30 Dec Take the First Step to Recovery
The first step of the 12 step program used by Alcoholics Anonymous and many addiction recovery programs is Honesty. “We admit we were powerless over [the addiction]—that our lives had become unmanageable.” The first step to recovery is to admit that you have a problem. Many people falsely believe that they are in control of their addiction, that if they wanted to, they could stop at any time. However, that denial is what holds many people hostage to their addiction. The truth is a painful thing to accept for many people who are struggling with addiction.
So How Can I Take That First Step?
Let Go of Your Pride
In order to change, you have to be humble. Admitting to yourself that you are powerless and that you cannot control your life is the ultimate display of humility. Pride is what tells you “I’ve got this” or “I could quit if i really wanted to.” Letting go of that pride will allow you to see things as they truly are, and it will allow you to be able to repair the damage that your substance abuse has caused.
Be Willing to Abstain
Many people recognize that they have a problem, but are unwilling to change it. In order to take your first step towards recovery, you have to be willing to let go of your past and move forward. Even if you have a small desire to change, that tiny spark can lead you to a lasting recovery. If you are having a hard time finding the desire to change, sit down and evaluate your life. Look at your relationships, your health, and your life path. Determine moments when your actions are incongruent with your belief system, and use that as a way to help you move forward.
Think of the Things You Will Gain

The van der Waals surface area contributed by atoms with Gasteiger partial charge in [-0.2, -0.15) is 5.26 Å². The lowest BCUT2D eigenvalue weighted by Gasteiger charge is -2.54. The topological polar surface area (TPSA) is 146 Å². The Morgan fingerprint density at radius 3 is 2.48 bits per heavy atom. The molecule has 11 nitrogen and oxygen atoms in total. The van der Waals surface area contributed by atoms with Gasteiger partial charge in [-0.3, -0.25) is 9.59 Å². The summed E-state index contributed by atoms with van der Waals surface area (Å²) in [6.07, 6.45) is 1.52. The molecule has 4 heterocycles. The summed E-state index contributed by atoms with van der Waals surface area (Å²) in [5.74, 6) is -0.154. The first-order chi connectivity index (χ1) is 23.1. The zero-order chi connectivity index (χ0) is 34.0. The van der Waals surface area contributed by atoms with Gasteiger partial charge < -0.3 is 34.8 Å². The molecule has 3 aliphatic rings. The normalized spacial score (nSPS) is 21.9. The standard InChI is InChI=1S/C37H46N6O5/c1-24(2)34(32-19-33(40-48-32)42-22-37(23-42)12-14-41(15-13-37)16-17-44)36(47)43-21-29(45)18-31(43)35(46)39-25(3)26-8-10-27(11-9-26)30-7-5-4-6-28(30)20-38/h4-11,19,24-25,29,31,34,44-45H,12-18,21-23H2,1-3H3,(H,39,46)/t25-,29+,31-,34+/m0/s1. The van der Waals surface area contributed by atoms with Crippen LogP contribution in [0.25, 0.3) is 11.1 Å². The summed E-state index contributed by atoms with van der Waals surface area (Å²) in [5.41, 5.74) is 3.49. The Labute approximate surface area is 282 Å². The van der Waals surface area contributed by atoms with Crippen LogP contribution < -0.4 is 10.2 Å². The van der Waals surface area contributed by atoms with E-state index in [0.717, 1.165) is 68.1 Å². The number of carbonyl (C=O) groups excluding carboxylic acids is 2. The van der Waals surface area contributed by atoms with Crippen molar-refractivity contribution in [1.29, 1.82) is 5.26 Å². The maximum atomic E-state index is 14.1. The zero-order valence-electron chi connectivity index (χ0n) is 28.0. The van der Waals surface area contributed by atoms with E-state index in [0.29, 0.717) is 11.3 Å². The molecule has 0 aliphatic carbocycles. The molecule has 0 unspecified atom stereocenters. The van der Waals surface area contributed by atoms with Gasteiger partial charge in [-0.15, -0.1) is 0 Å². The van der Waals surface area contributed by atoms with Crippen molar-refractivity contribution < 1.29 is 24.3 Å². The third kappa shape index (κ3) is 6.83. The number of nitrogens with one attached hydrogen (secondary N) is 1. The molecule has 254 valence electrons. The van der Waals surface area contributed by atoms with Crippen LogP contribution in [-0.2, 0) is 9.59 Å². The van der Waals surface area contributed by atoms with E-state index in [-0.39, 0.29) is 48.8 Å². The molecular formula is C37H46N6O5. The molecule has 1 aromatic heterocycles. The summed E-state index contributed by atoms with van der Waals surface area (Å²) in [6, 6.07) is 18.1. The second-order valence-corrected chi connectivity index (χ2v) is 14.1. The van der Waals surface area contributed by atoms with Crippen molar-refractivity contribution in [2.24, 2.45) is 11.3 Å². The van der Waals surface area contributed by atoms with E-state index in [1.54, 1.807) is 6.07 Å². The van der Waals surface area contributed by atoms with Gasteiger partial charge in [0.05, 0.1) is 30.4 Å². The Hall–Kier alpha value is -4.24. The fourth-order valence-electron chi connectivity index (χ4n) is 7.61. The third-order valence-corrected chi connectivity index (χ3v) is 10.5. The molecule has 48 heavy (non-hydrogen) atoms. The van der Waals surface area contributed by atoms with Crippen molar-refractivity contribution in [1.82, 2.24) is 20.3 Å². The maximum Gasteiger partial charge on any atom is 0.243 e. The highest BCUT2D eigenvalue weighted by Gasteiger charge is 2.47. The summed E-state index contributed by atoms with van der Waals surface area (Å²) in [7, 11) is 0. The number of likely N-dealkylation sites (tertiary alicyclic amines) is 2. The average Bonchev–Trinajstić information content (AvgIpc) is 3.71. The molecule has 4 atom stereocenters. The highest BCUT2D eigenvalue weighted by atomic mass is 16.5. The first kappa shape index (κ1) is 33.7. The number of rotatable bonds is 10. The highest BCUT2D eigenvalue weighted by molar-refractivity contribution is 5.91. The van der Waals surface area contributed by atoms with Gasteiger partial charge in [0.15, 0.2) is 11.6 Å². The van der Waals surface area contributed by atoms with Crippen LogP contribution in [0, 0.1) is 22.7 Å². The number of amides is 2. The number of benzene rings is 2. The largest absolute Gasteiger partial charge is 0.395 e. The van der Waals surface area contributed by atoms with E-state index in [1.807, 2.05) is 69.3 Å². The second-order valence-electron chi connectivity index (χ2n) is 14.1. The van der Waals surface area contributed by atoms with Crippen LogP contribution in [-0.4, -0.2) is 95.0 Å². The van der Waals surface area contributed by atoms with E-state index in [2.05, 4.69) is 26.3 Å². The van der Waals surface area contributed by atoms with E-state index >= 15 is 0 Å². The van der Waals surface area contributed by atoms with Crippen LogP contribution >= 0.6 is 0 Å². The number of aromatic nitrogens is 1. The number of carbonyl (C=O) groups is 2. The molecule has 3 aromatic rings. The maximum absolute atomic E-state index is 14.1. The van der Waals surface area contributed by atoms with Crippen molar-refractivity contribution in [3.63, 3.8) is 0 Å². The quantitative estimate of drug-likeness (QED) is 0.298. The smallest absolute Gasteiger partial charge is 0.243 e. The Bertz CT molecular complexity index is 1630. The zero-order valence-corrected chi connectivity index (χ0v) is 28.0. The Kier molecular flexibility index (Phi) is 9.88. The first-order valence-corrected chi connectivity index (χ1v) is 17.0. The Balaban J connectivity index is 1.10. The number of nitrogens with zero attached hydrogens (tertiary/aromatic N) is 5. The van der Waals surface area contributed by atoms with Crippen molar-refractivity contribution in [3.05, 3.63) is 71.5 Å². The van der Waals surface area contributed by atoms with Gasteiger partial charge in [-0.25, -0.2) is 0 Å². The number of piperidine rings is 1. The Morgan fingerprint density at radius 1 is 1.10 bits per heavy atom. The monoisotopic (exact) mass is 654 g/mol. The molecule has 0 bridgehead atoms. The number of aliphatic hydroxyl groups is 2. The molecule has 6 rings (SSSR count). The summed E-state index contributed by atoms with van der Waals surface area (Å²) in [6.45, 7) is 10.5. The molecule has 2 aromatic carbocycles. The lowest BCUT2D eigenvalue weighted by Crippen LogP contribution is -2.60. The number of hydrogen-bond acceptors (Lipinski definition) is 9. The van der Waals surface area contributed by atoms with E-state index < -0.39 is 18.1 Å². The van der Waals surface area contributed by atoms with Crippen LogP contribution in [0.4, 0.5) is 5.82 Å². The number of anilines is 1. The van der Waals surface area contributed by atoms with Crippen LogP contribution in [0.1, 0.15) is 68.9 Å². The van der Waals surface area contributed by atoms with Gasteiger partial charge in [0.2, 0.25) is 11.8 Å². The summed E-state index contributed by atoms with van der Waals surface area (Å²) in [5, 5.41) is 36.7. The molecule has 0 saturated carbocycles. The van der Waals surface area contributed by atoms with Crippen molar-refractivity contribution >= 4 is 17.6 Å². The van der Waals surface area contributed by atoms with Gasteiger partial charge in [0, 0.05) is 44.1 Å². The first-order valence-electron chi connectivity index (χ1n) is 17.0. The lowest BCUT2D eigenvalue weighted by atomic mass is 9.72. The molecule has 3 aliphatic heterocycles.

Instead of looking backwards, look forwards as you seek to recover. Think of how much more full, rich, and meaningful your life will be without the dependency of the substance.
Make a Phone Call
The first and most important part of addiction recovery is doing something to change. Call us today at 1.855.652.HEAL (4325) to being your road to recovery. We are available 24 hours a day, waiting to help people change their lives.
Mike is a Licensed Substance Use Disorder Counselor (LSUDC) and is continuing his education by pursuing a degree in Social Work at the University of Utah. Mike began his career in 2008 working in youth residential treatment. Soon after, he identified his passion for working with the adult population suffering from addiction and chemical dependency and transitioned into adult residential, in-patient, and out-patient treatment. Mike has excelled in a variety of supervisory and director level positions, and is currently succeeding as the Director of Client Relations at Therápia. In addition, Mike has been practicing as a Certified Equine Specialist, using the EAGALA Model, since 2008. Using the EAGALA model, he works in a team to facilitate Equine Psychotherapy and Equine Life-skills sessions. Mike grew up in St. George Utah and has always taken advantage of the wide array of outdoor and recreational activities Southern Utah provides. He has capitalized on his love for and expertise in the stunning surrounding environment to facilitate experiential therapy and metaphorical learning.